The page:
Artists of Northern Europe, Illuminated manuscripts, Illumination of legal documents, portrait miniature, Portraiture, Renaissance, Royal Portraits, Symbols and emblems, Tudor portraiture

The origins of the Tudor portrait miniature

For those not familiar with the genre of the portrait miniature, let us first consider why and when these portraits became popular in England, and the various artists creating these images for the Tudor court.

The half millennium saw a marked change from the religious themes of the medieval period to secular subjects inspired by the humanist teachings of classical texts.  This change included the new idea of portraying people in stand-alone portraits.   Albrecht Dürer (1471 – 1528) was the first artistic genius to use his own image both to record how he looked at significant times in his life, and to promote his talents as an artist. When Dürer painted his third self-portrait early in 1500, anyone seeing it would have understood that the artist was not committing the sin of hubris, which we might well think today, but that he was paying tribute to the Divine for the gift of his (Dürer’s) supreme talent.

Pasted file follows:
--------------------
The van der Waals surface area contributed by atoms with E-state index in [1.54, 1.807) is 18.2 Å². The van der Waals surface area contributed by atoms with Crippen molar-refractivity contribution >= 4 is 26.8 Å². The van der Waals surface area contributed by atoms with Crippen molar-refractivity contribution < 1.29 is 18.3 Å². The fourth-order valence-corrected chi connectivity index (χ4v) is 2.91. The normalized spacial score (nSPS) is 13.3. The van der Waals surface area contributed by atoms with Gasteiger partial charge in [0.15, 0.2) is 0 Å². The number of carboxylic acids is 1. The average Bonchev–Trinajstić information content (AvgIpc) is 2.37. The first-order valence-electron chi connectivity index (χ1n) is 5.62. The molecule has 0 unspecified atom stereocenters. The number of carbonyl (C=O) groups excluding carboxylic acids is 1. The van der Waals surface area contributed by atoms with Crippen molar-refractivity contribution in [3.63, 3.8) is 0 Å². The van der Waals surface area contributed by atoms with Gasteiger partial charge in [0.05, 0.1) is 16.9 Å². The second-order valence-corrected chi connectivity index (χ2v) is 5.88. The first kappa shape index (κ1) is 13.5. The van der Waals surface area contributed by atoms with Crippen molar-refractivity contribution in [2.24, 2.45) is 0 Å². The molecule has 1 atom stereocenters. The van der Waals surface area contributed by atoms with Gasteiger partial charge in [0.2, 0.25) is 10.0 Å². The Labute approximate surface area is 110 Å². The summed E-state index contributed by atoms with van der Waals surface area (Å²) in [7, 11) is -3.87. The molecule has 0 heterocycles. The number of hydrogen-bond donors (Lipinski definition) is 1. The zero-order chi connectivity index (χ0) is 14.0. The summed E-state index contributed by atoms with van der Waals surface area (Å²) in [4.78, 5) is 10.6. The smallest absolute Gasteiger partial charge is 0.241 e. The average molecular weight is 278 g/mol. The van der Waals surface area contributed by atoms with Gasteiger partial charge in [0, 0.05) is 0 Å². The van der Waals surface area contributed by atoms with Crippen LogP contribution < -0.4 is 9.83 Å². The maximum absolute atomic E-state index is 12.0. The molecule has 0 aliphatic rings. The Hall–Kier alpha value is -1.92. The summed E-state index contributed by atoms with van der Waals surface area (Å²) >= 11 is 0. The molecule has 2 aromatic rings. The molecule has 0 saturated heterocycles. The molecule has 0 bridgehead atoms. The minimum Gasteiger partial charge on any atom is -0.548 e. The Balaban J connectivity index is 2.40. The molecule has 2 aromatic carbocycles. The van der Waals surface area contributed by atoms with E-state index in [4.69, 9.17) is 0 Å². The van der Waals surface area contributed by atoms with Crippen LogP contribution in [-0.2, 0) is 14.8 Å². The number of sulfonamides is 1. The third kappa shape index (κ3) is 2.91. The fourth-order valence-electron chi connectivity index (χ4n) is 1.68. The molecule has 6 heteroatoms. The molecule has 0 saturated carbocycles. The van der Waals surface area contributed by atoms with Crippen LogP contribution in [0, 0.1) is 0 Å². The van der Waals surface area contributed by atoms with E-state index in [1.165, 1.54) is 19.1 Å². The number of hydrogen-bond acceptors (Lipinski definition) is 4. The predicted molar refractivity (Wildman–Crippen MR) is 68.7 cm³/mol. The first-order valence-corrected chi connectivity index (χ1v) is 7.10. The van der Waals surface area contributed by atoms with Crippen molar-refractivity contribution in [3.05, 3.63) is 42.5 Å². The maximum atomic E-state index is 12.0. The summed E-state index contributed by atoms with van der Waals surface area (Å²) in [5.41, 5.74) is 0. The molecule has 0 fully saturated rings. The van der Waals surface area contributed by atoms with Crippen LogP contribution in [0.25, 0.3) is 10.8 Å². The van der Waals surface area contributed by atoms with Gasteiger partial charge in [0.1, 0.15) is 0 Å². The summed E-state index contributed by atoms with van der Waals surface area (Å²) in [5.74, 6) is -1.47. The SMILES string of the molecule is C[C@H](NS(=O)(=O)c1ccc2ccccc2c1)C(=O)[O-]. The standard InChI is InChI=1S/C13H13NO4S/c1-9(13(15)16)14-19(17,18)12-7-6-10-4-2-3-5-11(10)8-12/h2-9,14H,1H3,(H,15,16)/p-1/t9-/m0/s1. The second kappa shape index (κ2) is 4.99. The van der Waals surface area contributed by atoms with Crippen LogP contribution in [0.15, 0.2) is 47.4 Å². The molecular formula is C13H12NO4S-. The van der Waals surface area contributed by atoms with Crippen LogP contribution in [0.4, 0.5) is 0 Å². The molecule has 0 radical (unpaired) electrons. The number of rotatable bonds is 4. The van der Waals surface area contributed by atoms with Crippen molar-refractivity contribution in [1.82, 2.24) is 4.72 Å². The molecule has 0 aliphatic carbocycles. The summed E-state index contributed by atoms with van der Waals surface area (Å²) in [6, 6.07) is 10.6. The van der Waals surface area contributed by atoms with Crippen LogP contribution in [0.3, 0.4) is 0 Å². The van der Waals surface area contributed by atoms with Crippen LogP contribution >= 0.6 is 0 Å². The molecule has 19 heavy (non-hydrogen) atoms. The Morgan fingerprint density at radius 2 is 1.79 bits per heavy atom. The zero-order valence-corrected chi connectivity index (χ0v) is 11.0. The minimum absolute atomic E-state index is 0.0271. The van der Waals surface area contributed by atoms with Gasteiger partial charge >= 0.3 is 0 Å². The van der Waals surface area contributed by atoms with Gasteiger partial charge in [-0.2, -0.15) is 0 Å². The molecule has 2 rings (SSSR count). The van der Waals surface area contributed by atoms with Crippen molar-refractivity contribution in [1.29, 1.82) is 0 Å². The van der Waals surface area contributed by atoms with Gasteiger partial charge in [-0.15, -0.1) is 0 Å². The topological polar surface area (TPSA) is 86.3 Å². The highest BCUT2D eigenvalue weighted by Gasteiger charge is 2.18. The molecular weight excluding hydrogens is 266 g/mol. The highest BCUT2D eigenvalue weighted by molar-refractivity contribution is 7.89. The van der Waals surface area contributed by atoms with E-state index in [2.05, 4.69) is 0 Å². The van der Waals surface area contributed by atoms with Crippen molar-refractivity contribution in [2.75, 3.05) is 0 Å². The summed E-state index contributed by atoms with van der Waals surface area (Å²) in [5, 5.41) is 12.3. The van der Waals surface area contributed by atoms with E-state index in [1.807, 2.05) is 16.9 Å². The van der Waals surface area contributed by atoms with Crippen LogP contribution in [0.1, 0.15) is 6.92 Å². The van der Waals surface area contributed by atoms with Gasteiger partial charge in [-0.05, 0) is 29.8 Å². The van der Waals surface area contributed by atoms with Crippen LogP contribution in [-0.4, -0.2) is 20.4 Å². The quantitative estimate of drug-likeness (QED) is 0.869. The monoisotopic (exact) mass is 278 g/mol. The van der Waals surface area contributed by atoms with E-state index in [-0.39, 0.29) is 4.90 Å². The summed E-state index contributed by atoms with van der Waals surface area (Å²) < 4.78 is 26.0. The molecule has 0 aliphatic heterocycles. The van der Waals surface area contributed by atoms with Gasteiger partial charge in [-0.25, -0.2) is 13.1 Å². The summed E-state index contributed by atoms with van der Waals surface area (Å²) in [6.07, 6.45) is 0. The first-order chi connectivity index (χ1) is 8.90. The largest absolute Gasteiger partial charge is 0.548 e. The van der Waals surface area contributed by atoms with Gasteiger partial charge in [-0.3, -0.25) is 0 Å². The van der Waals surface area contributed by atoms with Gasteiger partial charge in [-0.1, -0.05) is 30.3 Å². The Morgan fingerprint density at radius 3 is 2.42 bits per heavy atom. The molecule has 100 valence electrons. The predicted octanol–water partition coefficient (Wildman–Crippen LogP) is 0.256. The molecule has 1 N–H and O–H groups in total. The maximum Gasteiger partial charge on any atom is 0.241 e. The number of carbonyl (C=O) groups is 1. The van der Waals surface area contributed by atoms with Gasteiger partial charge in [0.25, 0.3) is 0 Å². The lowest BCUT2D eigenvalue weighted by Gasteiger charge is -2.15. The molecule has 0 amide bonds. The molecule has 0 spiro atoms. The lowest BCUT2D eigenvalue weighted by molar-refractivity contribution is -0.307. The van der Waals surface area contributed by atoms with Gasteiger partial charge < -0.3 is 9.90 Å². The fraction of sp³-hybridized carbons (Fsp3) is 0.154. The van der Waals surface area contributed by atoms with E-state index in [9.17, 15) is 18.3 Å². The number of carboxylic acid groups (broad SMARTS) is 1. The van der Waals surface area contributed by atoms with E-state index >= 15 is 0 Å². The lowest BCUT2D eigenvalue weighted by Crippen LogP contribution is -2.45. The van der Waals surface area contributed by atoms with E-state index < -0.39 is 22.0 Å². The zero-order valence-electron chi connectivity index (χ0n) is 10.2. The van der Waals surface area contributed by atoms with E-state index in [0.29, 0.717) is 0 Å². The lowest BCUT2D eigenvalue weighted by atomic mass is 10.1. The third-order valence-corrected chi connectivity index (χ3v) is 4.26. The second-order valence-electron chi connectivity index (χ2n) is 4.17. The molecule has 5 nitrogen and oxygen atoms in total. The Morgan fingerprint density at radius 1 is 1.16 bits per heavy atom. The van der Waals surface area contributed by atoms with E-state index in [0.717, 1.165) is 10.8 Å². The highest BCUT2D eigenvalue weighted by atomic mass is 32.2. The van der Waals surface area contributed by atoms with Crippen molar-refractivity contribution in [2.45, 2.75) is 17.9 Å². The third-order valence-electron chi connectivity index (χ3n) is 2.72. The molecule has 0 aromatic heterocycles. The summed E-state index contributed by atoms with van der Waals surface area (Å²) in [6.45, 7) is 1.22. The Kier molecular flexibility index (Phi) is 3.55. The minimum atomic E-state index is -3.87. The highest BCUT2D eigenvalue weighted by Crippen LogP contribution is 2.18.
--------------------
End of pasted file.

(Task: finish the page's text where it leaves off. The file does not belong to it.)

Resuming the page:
Albrecht Durer (1471 – 1528) Self portrait. 1500 Munich.

If you are interested in this artist, his link will take you to my 2018 article on Dürer.

As the century progressed, the portrait became popular not only with the aristocracy, but all those who were keen to be remembered for posterity and could afford to pay the price.  The cost of a large (table) portrait depended on how much of the person was revealed.  That is to say, was it just to be of the sitter’s head and shoulders, or was the artist asked to incorporate arms, legs, torso or even full length as in the portrait of Henry VIII that Holbein painted on the wall of the king’s private apartments in Whitehall.  Today we know this portrait only from the original cartoon that survived the fire of 1698.